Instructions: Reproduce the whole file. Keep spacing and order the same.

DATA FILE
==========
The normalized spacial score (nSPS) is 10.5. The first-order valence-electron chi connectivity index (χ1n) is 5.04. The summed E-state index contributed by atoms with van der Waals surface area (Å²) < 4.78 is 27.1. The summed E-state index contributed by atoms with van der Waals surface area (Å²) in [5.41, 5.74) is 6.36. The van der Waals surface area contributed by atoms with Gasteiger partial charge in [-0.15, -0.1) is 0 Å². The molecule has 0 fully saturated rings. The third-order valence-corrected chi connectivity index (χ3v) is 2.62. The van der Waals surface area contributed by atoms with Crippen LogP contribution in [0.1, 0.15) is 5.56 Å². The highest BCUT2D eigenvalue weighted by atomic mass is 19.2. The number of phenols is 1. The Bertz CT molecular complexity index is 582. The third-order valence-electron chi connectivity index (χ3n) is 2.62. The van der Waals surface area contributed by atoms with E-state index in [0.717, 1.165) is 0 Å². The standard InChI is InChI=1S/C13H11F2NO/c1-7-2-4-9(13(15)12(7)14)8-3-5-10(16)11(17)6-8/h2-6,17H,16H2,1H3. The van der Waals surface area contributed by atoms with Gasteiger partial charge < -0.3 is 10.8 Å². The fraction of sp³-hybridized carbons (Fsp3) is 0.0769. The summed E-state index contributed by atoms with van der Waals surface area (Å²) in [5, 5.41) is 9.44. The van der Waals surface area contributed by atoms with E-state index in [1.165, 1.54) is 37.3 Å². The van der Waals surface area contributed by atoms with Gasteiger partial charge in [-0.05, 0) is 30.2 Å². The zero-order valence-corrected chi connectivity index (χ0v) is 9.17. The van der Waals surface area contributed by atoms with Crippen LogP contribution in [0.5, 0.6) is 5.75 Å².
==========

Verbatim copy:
The normalized spacial score (nSPS) is 10.5. The first-order valence-electron chi connectivity index (χ1n) is 5.04. The summed E-state index contributed by atoms with van der Waals surface area (Å²) < 4.78 is 27.1. The summed E-state index contributed by atoms with van der Waals surface area (Å²) in [5.41, 5.74) is 6.36. The van der Waals surface area contributed by atoms with Gasteiger partial charge in [-0.15, -0.1) is 0 Å². The molecule has 0 fully saturated rings. The third-order valence-corrected chi connectivity index (χ3v) is 2.62. The van der Waals surface area contributed by atoms with Crippen LogP contribution in [0.1, 0.15) is 5.56 Å². The highest BCUT2D eigenvalue weighted by atomic mass is 19.2. The number of phenols is 1. The Bertz CT molecular complexity index is 582. The third-order valence-electron chi connectivity index (χ3n) is 2.62. The van der Waals surface area contributed by atoms with E-state index in [0.717, 1.165) is 0 Å². The standard InChI is InChI=1S/C13H11F2NO/c1-7-2-4-9(13(15)12(7)14)8-3-5-10(16)11(17)6-8/h2-6,17H,16H2,1H3. The van der Waals surface area contributed by atoms with Gasteiger partial charge < -0.3 is 10.8 Å². The fraction of sp³-hybridized carbons (Fsp3) is 0.0769. The summed E-state index contributed by atoms with van der Waals surface area (Å²) in [5, 5.41) is 9.44. The van der Waals surface area contributed by atoms with E-state index in [1.165, 1.54) is 37.3 Å². The van der Waals surface area contributed by atoms with Gasteiger partial charge in [-0.05, 0) is 30.2 Å². The zero-order valence-corrected chi connectivity index (χ0v) is 9.17. The van der Waals surface area contributed by atoms with Crippen LogP contribution in [0.5, 0.6) is 5.75 Å².